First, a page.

As Israeli and Palestinian negotiators pursue their latest round of talks, hate speech remains one of many daunting obstacles to long-term peace. It is one thing for a government to tolerate private hate speech, but quite a different and more serious matter for it to actually produce, disseminate, or subsidize such speech. Put another way, it is illogical and ill-advised for the United States to proclaim its absolute opposition to terrorism while looking the other way when Palestinian officials and institutions elevate terrorists as heroes and role models.
In this new Policy Focus, Washington Institute expert David Pollock discusses the past and current scope of hate speech promulgated by the Palestinian Authority itself, assessing its effect on peace efforts, popular attitudes, and actual events on the ground. But unlike other works on the subject, this highly in-depth study offers practical, forward-looking policy recommendations -- based on detailed discussions with senior officials and experts from all sides -- first for curbing incitement, and then for replacing it with genuine messages of peace and reconciliation. Additionally, this study features an extensive set of online appendices compiling much of the author's source material. Words really do matter in this longstanding conflict, and addressing hate speech as part of a package of conflict-resolution measures is more crucial today than ever.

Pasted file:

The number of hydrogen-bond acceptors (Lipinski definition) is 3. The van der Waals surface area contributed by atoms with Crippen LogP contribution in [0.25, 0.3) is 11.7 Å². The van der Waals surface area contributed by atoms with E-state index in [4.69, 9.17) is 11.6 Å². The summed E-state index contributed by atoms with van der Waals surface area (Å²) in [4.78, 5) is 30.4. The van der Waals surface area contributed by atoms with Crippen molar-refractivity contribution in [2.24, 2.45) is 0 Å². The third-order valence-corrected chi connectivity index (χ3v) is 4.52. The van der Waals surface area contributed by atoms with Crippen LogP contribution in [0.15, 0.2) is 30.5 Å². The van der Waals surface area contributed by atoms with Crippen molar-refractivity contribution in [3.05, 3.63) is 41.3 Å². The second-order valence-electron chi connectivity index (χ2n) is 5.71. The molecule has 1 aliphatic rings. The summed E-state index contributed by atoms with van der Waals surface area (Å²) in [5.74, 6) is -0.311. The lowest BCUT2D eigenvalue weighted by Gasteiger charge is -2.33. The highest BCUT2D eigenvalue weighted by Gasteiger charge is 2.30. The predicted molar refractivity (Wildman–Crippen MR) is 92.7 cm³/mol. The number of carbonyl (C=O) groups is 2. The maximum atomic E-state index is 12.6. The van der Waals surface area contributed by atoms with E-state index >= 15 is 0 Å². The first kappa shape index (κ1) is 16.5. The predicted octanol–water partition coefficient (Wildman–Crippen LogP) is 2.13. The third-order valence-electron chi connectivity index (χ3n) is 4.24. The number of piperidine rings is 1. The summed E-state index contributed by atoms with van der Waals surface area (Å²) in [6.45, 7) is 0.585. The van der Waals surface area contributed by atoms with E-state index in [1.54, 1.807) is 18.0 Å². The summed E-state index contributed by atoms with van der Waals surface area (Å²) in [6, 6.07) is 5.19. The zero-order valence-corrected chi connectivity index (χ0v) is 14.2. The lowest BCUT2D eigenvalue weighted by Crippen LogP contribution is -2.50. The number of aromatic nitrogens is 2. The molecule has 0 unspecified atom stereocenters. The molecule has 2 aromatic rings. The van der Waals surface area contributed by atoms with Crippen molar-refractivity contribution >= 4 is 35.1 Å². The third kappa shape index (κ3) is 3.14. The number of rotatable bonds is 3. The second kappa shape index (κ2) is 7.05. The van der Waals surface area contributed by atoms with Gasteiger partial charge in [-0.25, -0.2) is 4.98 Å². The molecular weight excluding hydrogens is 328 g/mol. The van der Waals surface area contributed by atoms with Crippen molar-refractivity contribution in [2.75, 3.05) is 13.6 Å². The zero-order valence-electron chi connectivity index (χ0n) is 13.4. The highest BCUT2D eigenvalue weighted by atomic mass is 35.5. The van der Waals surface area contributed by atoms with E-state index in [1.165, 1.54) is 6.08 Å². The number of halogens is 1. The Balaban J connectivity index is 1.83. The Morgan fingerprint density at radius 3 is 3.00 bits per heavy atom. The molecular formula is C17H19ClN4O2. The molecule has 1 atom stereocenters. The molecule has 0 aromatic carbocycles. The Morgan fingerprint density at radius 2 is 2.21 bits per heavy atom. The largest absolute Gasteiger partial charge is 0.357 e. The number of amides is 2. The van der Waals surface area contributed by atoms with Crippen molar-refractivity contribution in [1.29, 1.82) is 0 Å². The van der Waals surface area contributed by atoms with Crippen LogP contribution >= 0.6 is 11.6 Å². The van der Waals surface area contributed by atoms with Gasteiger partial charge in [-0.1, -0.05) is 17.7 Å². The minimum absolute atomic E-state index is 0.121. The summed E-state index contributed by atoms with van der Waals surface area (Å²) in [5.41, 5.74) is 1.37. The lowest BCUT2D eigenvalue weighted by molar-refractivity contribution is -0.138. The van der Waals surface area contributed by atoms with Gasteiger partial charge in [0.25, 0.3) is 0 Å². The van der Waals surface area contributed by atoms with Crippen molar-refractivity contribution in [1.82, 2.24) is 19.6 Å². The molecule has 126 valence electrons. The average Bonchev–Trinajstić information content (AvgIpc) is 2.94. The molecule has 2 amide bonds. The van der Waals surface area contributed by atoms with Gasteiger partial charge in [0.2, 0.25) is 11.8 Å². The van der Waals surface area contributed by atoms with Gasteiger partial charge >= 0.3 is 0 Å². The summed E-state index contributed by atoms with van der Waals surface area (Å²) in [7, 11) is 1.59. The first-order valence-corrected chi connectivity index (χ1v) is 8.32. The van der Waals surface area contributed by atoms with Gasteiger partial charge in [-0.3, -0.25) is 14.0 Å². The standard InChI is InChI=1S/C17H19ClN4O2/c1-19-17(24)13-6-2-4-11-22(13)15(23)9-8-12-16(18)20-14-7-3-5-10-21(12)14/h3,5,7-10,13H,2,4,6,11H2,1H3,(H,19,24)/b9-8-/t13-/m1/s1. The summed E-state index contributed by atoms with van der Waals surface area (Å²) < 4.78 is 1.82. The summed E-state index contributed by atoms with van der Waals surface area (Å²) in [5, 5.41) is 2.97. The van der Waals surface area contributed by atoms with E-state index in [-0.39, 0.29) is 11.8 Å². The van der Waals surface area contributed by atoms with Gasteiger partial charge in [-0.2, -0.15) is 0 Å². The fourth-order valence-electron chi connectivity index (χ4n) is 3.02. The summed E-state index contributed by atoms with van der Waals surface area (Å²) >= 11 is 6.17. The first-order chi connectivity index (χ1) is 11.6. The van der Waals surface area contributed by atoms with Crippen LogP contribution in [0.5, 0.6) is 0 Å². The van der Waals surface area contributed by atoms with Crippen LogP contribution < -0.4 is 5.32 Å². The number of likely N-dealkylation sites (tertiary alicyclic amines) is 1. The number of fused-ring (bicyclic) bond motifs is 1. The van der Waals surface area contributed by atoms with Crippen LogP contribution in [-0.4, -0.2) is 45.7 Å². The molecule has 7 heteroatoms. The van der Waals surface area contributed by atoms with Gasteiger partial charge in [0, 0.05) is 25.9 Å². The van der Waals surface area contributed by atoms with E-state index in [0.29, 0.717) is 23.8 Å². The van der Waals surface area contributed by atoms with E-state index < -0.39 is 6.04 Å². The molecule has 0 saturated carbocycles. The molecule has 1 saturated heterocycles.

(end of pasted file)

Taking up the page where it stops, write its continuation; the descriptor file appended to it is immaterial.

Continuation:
DAVID POLLOCK is the Kaufman Fellow at The Washington Institute, where he focuses on the political dynamics of Middle Eastern countries. Previously, he served as senior advisor for the broader Middle East at the State Department, where he provided policy advice on issues of democracy and reform in the region, with a focus on women's rights. He also helped launch the department's $15 million Iraqi Women's Democracy Initiative and the U.S.-Afghan Women's Council, working directly with advocates across the Middle East.